1959. Twenty-seven year old Vinnie Vacarri works as a waiter at his older brother Mario's upscale Italian restaurant in Brooklyn, but much to Mario's chagrin, Vinnie lets work at the restaurant slide whenever opportunities arise to achieve his dream of being in the music business. Along with his best friend and music partner, pianist Gino Pilato, Vinnie writes songs, and believes he has everything but the most important thing to make it big, namely the look, he most self-conscious about his receding hairline. As such, he and Gino are looking for someone to perform their songs on their own terms. He thinks he's found the person in his friend Tomaso DeLorusso, a saxophonist who has been struggling himself in the club scene to find his niche. With Gino largely staying in the background, Vinnie begins a professional association with Tomaso, who he reinvents as rock singer Tommy Dee, this the beginning of Vinnie's foray into talent manager, he knowing the look and sound he wants, with his ...Written by
First time that actor Ray Sharkey sang on the big screen. Sharkey performs himself the film's final song, "I Believe It Can Be Done". Actor Peter Gallagher also performs on the film's soundtrack singing two songs, "Baby" and "However Dark The Night", the latter being an homage to Elvis Presley. See more »
The body style of the Ford Thunderbird didn't become available until the 1964 model, but when Caesare plays in Memphis, the date on the banner is March 17, 1961. See more »
Hey, I'm not dumb! You don't even know me and you call me dumb. Wanna know what's dumb? The last eight covers in a row you did on Elvis in the army, with the badges? That's dumb. And that's boring.
See more »
Nearly a quarter-century before directing Jamie Foxx in "Ray," director Taylor Hackford paid his first respects to the power of early rock 'n' roll in this equally galvanizing, sadly overlooked film.
It's the end of the 1950s, and struggling songwriter/impresario Vinnie Vacarri (Ray Sharkey) is trying to find someone he can mold into a rock singer, filling the void left by Elvis Presley's Army stint. He discovers a young sax player who has the right look and voice, and recasts him as teen sensation "Tommy D." Now Vinnie is riding high. Trouble is, Tommy's a creep and Vinnie's hungry to prove he can do it again. Can he, or will he lose everything he has trying?
"Success has no conscience, Vincent," says his father, a rich man who abandoned him and his mother. Vinnie doesn't believe that, though, and unlike 99% of the agents and promoters you see in movies, he actually tries to do right by his young stars and their fans. Sharkey challenges himself and us by essaying a character who's compelling for both his slickness and decency. His control freakiness may grate, but he's hard not to like, especially as Sharkey plays him with such electricity he comes through the screen.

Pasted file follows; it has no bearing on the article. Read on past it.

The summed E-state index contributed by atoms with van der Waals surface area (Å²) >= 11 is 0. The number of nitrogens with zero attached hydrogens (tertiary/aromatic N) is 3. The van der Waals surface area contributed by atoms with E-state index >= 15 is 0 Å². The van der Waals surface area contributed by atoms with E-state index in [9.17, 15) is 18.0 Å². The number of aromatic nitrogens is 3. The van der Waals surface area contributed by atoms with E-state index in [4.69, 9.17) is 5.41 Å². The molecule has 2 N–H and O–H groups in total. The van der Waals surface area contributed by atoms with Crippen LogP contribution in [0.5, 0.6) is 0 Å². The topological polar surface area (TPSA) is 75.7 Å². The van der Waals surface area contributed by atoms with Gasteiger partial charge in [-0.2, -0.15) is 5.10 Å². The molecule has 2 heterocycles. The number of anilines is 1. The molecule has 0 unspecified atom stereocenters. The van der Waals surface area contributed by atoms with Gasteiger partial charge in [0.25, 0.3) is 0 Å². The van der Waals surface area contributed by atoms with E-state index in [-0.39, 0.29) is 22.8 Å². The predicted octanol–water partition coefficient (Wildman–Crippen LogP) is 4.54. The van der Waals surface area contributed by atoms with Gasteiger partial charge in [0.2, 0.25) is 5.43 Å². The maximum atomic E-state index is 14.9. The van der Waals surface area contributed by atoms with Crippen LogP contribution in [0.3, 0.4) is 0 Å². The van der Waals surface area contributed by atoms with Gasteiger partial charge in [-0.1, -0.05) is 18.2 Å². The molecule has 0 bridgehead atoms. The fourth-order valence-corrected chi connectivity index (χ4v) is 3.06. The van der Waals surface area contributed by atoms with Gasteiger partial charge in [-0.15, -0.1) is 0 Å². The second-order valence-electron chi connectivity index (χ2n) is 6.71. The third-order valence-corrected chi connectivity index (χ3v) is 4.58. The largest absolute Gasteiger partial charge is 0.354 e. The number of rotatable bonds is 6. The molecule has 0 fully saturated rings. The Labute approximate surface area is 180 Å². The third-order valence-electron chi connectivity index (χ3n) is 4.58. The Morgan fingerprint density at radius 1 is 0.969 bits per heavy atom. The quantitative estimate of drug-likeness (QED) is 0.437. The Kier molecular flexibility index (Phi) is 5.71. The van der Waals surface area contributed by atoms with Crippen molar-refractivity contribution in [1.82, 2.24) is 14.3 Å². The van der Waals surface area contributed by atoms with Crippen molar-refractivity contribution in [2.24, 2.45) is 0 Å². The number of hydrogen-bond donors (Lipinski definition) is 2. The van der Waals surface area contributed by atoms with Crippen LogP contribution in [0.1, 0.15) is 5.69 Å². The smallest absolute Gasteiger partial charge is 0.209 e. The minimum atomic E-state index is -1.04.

Sharkey won a Golden Globe, and deserved an Oscar nomination at least for what should have been a breakthrough performance. Whether he's paying payola to a crooked DJ or saving Tommy D from an underage fling, Sharkey does it with panache and charm. He lights a mean cigarette but lets us in with his eyes, "the windows" as Vinnie calls them.
Of course, the irony of Vinnie is that unlike most agents, he actually has more talent than his stars. He just doesn't have the right look and knows it, so he must convince others to play the roles he creates. Maybe the film suffers a bit from the fact it's the thinly-disguised autobiography of Bob Marucci, the real-life impresario who broke Fabian and Frankie Avalon. I'm sure Fabian and Frankie would have different takes on who made who, but Sharkey's so consistently involving and engaging you don't care.
In addition to Sharkey, "The Idolmaker" is lifted by a killer soundtrack by Jeff Barry that is blended with some fantastic staging, lighting, and dancing. Like Poseidon-3 noted in another review here, the songs are hardly vintage-sounding, fed through a 1980 pop sensibility that utilizes more chord changes and orchestration than the teen-idol songs of Fabian's day. That's actually a good thing, especially as the score begins with the coy but catchy "Here Is My Love" and keeps getting better from there. It's a shame the songs never found a home on radio, or they'd be remembered still. Yes, "The Idolmaker" flopped in theaters in late 1980, but so did "The Jazz Singer" and "Xanadu," and they had hits. What kept out the brilliant Spectorized "However Dark The Night," with Peter Gallagher's terrific vocal performance? Gallagher's great on screen, too as Vacarri's second project, kind of doing Mick Jagger as lost choirboy and giving Vinnie his greatest star. If this film had come out just three years later, when MTV was established, Gallagher's looks alone would have sold the film.
The plot is the film's weakness, not bad but labored. There's a romantic subplot between Sharkey and Tovah Feldshuh that goes on too long, as when she asks "Where are you, Vincent? I'm looking for the human being and I can't find him anywhere." Maybe if the film didn't stack the deck so heavily in Vacarri's favor, those trite words might have a little more resonance, instead of feeling tacked on to create the impression of moral ambiguity in Vinnie's character.
Frankly, Sharkey doesn't need the help. You watch him here and wonder why he didn't turn out to be one of the 1980s' biggest stars, instead of a drug casualty lost to AIDS. Maybe he had too much passion to keep inside. But here, for this one film, he found the perfect channel to let it all out. "The Idolmaker" is a fitting monument that way, as Sharkey centers an entertaining spectacle worth your time.
4 of 5 people found this review helpful.
Was this review helpful to you?
| Report this